• Sequencing – They sat on the porch and played jacks. They played double-dutch on the sidewalk. They played hopscotch. Played in the pool. Went to the park. Slid down the slide and pumped their legs on the swings. Bought water ice, penny candy and pretzels. Played clapping games and shouted out tongue twisters. Played hide-and-seek. Went home to eat dinner. Rode bikes and roller skates and bought vanilla ice cream with rainbow-sprinkles. Played “That’s my car!” and caught lightning bugs. Said good-bye when the street lights went on.
  • Story elements - list title, author, characters, setting, beginning, middle, end, or problem & solution.
  • Strong thought – The characters in the story did so many things throughout the day. If you were there with them, what would have been your favorite thing to do? Why?
  • Theme – Childhood memories of summertime fun. 
  • Visualize – The main character is remembering what her summers used to be like. What will you remember most about your summers as a kid? 

Here are the links to the sites where you can purchase this book
TPT:
&
you can even watch a Youtube Video (Book Trailer):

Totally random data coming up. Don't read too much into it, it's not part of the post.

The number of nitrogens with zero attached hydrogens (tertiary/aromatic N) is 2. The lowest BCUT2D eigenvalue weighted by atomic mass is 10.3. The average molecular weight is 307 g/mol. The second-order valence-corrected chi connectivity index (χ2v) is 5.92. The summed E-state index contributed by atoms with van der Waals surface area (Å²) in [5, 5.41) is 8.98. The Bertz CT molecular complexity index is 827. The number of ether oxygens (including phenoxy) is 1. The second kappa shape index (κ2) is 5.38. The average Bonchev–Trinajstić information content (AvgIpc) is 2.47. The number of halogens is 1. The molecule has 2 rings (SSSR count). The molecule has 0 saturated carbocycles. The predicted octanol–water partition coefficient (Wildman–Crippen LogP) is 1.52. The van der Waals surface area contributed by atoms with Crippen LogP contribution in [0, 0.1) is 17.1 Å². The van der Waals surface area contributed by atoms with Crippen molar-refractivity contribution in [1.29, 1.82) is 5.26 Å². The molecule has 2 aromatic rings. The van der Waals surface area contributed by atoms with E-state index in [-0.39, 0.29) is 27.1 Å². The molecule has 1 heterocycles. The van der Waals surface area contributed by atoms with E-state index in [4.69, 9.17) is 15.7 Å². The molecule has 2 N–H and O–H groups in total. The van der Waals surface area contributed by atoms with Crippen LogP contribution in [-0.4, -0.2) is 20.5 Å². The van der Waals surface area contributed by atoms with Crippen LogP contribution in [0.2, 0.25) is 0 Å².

I hope this review has gotten you intrigued and excited enough to enter the giveaway to receive this fabulous book!

a Rafflecopter giveaway
And now here is the author of this amazing book, Kathleen Wainwright.

Kathleen Wainwright is a dedicated teacher in the School District of Philadelphia. She received her bachelor’s of Science degree in education from Temple University in Philadelphia, PA, and her master’s in education with a focus in literacy, from West Chester University, in West Chester, PA. Kathleen also teaches literacy courses to aspiring teachers at Temple University and developmental reading courses to incoming freshman at Delaware County Community College. “This story captures a typical summer’s day for me and my friends growing up in the 80’s! Every time I read it I travel back to some of my favorite childhood memories.” Kathleen recently earned National Board Certification in Literacy: Reading-Language Arts (Early and Middle Childhood). She enjoys sharing her personal teaching experiences and educational resources in her blog, The Diary of a Not So Wimpy Teacher (www.notsowimpyresources.com).

Happy Reading!